Remove from the oven and top with the romesco. Give me a plate of this and a glass of albariño and I’m good to go, but if you’re looking for a complete meal, add a nice piece of roasted fish and some rice and you should be all set.


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all of everything!!!!!!!!!!

i can’t believe how delicious all of your dishes sound and look!!! i love root veggies and will try the ones i can’t resist. i am alone so might have to use my “noggin” to pare them down to my size or else invite a guest. also i live in an assisted lioving community and will be forced to use a conventional oven.

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Roasted Mushrooms With Green Garlic


Here’s another recipe to celebrate a couple of spring’s here-now-gone-tomorrow offerings. If there’s one thing to complain about spring’s bounty, it’s that nothing sticks around for very long. Oh well – enjoy it while it lasts. This recipe will make it even easier, because it will take you about 2 seconds to make – three ingredients, and that’s it. If you can find them, use morel mushrooms, spring’s fungal grand prize. I used shitakes here because I couldn’t find them (shakes fist at capricious Lady Spring), and it was still pretty darn good.

In my experience, green garlic is a farmers market-only item, but if you have a really good local green grocer, you may be able to find it there. Green garlic looks similar to green onions, except that its green part is flat instead of tubular.

5 stalks green garlic
12 oz fresh morels or shitakes
2 T extra virgin olive oil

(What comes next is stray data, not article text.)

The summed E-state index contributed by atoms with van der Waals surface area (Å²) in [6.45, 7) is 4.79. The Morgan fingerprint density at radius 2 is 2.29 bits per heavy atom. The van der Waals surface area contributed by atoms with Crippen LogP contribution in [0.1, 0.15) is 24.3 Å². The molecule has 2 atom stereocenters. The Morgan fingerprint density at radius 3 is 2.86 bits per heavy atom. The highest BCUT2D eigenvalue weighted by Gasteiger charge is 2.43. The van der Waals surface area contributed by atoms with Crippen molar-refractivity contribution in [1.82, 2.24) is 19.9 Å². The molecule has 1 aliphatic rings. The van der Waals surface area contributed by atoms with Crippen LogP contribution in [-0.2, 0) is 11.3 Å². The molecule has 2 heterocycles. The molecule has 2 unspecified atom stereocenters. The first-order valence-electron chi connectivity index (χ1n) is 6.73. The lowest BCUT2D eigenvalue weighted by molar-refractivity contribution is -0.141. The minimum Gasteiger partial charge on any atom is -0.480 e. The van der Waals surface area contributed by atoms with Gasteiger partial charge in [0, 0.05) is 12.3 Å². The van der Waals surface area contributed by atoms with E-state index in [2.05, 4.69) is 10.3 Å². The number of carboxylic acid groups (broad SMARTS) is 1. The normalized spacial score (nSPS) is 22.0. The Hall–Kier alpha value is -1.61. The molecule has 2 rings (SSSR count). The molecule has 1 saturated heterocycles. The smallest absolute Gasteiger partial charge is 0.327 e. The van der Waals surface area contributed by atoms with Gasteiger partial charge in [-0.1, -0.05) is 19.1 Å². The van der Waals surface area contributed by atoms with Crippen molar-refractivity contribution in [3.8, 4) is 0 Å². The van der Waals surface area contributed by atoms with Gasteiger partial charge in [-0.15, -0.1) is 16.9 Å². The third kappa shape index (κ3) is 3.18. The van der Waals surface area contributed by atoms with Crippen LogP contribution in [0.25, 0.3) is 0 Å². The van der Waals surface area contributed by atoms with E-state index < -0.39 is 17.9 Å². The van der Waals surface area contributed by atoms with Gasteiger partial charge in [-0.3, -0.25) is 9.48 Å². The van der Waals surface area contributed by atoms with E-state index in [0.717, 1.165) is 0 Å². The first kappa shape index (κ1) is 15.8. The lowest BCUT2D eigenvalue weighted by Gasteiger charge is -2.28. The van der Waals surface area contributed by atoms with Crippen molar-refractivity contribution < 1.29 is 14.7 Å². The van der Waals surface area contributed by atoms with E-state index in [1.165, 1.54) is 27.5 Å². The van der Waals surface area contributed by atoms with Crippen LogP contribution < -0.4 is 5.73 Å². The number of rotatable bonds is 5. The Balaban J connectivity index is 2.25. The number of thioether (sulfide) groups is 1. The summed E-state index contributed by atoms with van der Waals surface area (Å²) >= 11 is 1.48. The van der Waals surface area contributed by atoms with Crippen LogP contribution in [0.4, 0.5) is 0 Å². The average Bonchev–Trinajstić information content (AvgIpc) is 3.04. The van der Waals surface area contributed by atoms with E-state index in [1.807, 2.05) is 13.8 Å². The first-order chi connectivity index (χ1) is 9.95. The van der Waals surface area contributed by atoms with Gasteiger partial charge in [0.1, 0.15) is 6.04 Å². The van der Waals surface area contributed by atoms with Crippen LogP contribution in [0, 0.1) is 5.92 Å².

Salt and black pepper, to taste

Remove the root end from the green garlic. Peel off the outer layer of each stalk and discard. Cut on a bias into thin ovals. Place in a bowl of cool water and swish vigorously to dislodge any dirt stuck in the layers. Allow the to settle for one minute, then use a spider or slotted spoon to remove the green garlic. Allow to drain on a kitchen towel.

Meanwhile, clean your mushrooms. If you got your hands on morels, split them in half lengthwise. Depending on how dirty they are, you may need to wash them in several changes of fresh water to remove all the grit. If you notice any worms or bugs, add a single drop of dish soap to the first change of water. This should dislodge any unwanted stowaways. (Morels are a wild-foraged product – there’s no way around creepy-crawlies every once in a while!) For shitakes, all you need to do is remove the woody stems. If any of the caps has a dirty spot, just wipe it off with a damp cloth. Toss the mushrooms with the olive oil and salt and pepper to taste.

Next, preheat a large roasting pan in a very hot wood oven. When it’s ready to go, add the mushrooms in a single layer and allow to roast undisturbed for at least 2 minutes. You want to develop delicious crispy caramelization, and stirring the mushrooms too soon is going to make them start to leach out their juices and steam instead. Stir once and allow to roast for another 2-4 minutes, until the mushrooms are nicely browned. Stir in the green garlic and allow to cook for one minute more, until the garlic has softened and started to frizzle around the edges.

Remove from the oven and adjust seasoning as necessary. Transfer to a serving dish and enjoy immediately. This would serve as a great accompaniment to an oven-roasted steak, or try throwing some inside a savory crepe with some cream sauce over the top.